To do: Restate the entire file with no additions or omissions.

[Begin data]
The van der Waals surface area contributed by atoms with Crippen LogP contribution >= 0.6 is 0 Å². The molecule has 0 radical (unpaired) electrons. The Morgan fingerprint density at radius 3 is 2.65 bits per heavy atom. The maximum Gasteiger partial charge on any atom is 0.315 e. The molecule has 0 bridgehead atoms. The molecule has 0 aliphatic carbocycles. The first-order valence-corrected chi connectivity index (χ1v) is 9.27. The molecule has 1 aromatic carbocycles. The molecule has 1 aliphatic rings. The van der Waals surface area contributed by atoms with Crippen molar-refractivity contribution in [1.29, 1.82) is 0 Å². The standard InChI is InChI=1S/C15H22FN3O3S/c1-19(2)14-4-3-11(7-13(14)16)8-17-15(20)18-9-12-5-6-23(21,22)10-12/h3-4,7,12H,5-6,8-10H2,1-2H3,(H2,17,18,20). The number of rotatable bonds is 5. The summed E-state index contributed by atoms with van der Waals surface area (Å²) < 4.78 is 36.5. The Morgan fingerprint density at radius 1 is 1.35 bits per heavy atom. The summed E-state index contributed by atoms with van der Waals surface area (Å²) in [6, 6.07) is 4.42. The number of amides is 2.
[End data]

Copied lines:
The van der Waals surface area contributed by atoms with Crippen LogP contribution >= 0.6 is 0 Å². The molecule has 0 radical (unpaired) electrons. The Morgan fingerprint density at radius 3 is 2.65 bits per heavy atom. The maximum Gasteiger partial charge on any atom is 0.315 e. The molecule has 0 bridgehead atoms. The molecule has 0 aliphatic carbocycles. The first-order valence-corrected chi connectivity index (χ1v) is 9.27. The molecule has 1 aromatic carbocycles. The molecule has 1 aliphatic rings. The van der Waals surface area contributed by atoms with Crippen molar-refractivity contribution in [1.29, 1.82) is 0 Å². The standard InChI is InChI=1S/C15H22FN3O3S/c1-19(2)14-4-3-11(7-13(14)16)8-17-15(20)18-9-12-5-6-23(21,22)10-12/h3-4,7,12H,5-6,8-10H2,1-2H3,(H2,17,18,20). The number of rotatable bonds is 5. The summed E-state index contributed by atoms with van der Waals surface area (Å²) < 4.78 is 36.5. The Morgan fingerprint density at radius 1 is 1.35 bits per heavy atom. The summed E-state index contributed by atoms with van der Waals surface area (Å²) in [6, 6.07) is 4.42. The number of amides is 2.